A user cannot edit a file which has the property svn:needs-lock (the files become read-only). So for editing the document, right click on the read-only file and select TortoiseSVN † Get lock and commit the changes to the repository.
Now the locked user gets the privilege to modify the file and submit changes to the repository. Other users cannot edit the file and submit to the repository (like VSS).
For this purpose, right click on the directory in the working folder and select the Add Property editor.
Select the tsvn:logminimize property and set the minimum required length to our required size, say 25, and commit the changes to the repository.
Now each user can commit their changes to this particular directory only after entering comments with minimum 25 charactors length, because the [OK] button will be enabled only after entering a comment with the specified length.
In the above section, we set the minimum comment length and make the comment mandatory. But a user cannot know for how much length the comment is required to enter, and for this purpose, we can mark the width of the comment.
Take the Add Properties editor and select the property tsvn:logwidthmarker as shown, and set the value the same as the log width.
Commit your changes to the repository. Now in all the commit operations in the directory, the commit dialog will mark the width as shown below.
It is very common in software development for changes to be related to a specific bug or issue ID. Users of bug tracking systems (issue trackers) would like to associate the changes they make in Subversion with a specific ID in their issue tracker. This type of associatively is mainly required in the case of code files in which for each bug fix we can commit the URL of the bug system to the subversion.
TortoiseSVN can help the user in two ways:
- When the user enters a log message, a well defined line including the issue number associated with the commit can be added automatically. This reduces the risk that the user enters the issue number in a way the bug tracking tools can't parse correctly.
- When the user browses the log messages, TortoiseSVN creates a link out of each bug ID in the log message which fires up the browser to the issue mentioned.
For integrating TortoiseSVN with a bug tracking system, do the following:
Identify the URL
Normally, a URL for a bug tracking system has an ID part. For example, consider the URL http://tortoisesvn.tigris.org/issues/show_bug.cgi?id=12534.
Here, we can change the ID to a TortoiseSVN internal variable
%BUGID%. So the final URL takes the form: http://tortoisesvn.tigris.org/issues/show_bug.cgi?id=%BUGID%.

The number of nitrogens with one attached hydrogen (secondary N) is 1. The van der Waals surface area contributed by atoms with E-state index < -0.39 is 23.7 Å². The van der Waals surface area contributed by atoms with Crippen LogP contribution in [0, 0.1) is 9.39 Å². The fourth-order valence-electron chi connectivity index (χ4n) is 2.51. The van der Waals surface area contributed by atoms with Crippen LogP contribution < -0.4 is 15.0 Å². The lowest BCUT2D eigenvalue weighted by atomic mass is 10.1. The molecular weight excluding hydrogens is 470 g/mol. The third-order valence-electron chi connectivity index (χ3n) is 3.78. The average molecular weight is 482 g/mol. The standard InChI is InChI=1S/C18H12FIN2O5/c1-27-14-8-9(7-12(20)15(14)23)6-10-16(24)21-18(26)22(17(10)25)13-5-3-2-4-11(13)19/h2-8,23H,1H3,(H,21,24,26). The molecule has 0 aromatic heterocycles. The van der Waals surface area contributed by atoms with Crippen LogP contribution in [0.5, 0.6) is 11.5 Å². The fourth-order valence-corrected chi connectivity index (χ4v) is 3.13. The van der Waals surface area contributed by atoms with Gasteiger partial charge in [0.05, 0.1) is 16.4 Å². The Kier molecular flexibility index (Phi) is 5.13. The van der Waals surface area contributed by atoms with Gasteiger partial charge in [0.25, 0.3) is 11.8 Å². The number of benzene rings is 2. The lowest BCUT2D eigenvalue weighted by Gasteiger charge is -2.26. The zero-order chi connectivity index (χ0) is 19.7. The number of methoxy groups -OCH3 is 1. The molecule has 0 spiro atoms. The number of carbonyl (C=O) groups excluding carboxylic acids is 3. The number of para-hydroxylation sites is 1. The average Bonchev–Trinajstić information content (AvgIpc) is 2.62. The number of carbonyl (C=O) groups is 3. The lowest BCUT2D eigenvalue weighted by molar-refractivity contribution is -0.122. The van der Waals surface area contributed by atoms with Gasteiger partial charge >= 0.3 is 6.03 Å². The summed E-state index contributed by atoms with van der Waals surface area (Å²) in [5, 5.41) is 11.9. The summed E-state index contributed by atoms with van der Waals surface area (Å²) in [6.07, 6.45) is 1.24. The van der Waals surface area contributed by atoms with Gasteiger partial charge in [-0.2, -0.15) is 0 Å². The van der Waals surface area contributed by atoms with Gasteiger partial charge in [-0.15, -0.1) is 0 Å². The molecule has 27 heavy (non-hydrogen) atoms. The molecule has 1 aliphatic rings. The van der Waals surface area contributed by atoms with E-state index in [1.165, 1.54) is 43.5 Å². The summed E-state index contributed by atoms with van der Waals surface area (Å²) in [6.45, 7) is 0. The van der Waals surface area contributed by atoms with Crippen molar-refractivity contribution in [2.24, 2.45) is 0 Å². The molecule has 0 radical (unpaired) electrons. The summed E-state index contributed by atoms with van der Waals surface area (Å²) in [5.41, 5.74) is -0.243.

Apply the URL
For applying the URL to the Subversion working folder, right click on a particular working folder, select Properties, and invoke the Add Property dialog.
Select the bugtraq:url property and enter the above prepared URL as the value of the property. Click on [OK] and again add another property
bugtraq:message, and set the same URL as the value and click on OK.
Now the property list dialog should be looking as shown below:
Commit your changes to the repository and your integration with the bug tracking system is almost completed.
Integration in Action
For each commit operation in Subversion, you will get the commit dialog box with a bug-ID/Issue-number edit box, as shown below.
If you have an issue ID for the commit, then enter the bug ID only in the edit box (else keep it blank) and enter the comments in the message, and press OK.
If you put an issue ID, say, 12324, and comment, say, This is a bug message., while taking TortoiseSVN Show Log, the dialog will be displayed as shown below. On clicking the link in the description, it will automatically open the bug tracking system and direct you to the mentioned bug. If you did not put any ID, then there should not be any URL in the description.
Changing the bug number label
For changing the label of the bug-ID/Issue-number edit box in the Commit dialog, select the property bugtraq:label and enter the display text and commit your changes to the repository.
The resulting dialog should look like shown below.
For displaying a warning message box for the blank bug ID input (by default, no message), you can set the property bugtraq:warnifnoissue to yes, as shown below.
Now it will show a message as shown below on committing your changes.
This article will give you a basic idea about the usage of Subversion with the help of a Subversion client tool named TortoiseSVN. For getting a detailed idea about TortoiseSVN and all its features and settings, refer the TortoiseSVN user manual. For finding the TortoiseSVN FAQ, visit http://tortoisesvn.net/faq.